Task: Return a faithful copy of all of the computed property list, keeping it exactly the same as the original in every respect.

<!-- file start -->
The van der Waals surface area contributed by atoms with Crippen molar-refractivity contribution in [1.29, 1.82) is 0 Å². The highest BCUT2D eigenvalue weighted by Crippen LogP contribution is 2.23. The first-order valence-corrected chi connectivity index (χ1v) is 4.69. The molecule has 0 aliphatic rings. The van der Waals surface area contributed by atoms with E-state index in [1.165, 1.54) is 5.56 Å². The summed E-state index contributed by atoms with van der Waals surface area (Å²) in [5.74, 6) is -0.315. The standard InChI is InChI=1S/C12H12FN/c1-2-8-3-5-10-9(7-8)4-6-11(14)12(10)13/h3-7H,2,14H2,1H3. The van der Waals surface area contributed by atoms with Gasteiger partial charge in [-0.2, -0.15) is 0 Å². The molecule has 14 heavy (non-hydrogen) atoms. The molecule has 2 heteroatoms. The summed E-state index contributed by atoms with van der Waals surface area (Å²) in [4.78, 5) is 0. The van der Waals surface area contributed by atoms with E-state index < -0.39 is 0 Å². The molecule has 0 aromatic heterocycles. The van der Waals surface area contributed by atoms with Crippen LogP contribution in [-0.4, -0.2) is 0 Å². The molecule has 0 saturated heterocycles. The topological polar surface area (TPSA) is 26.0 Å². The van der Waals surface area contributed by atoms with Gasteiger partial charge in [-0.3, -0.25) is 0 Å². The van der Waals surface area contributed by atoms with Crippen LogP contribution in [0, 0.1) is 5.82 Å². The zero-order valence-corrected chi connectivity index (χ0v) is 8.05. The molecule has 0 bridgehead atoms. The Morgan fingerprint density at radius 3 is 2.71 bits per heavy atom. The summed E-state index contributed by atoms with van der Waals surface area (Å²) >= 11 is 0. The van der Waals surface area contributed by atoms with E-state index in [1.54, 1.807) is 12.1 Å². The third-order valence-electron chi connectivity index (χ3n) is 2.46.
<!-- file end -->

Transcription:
The van der Waals surface area contributed by atoms with Crippen molar-refractivity contribution in [1.29, 1.82) is 0 Å². The highest BCUT2D eigenvalue weighted by Crippen LogP contribution is 2.23. The first-order valence-corrected chi connectivity index (χ1v) is 4.69. The molecule has 0 aliphatic rings. The van der Waals surface area contributed by atoms with E-state index in [1.165, 1.54) is 5.56 Å². The summed E-state index contributed by atoms with van der Waals surface area (Å²) in [5.74, 6) is -0.315. The standard InChI is InChI=1S/C12H12FN/c1-2-8-3-5-10-9(7-8)4-6-11(14)12(10)13/h3-7H,2,14H2,1H3. The van der Waals surface area contributed by atoms with Gasteiger partial charge in [-0.2, -0.15) is 0 Å². The molecule has 14 heavy (non-hydrogen) atoms. The molecule has 2 heteroatoms. The summed E-state index contributed by atoms with van der Waals surface area (Å²) in [4.78, 5) is 0. The van der Waals surface area contributed by atoms with E-state index < -0.39 is 0 Å². The molecule has 0 aromatic heterocycles. The van der Waals surface area contributed by atoms with Crippen LogP contribution in [-0.4, -0.2) is 0 Å². The molecule has 0 saturated heterocycles. The topological polar surface area (TPSA) is 26.0 Å². The van der Waals surface area contributed by atoms with Gasteiger partial charge in [-0.3, -0.25) is 0 Å². The van der Waals surface area contributed by atoms with Crippen LogP contribution in [0, 0.1) is 5.82 Å². The zero-order valence-corrected chi connectivity index (χ0v) is 8.05. The molecule has 0 bridgehead atoms. The Morgan fingerprint density at radius 3 is 2.71 bits per heavy atom. The summed E-state index contributed by atoms with van der Waals surface area (Å²) >= 11 is 0. The van der Waals surface area contributed by atoms with E-state index in [1.54, 1.807) is 12.1 Å². The third-order valence-electron chi connectivity index (χ3n) is 2.46.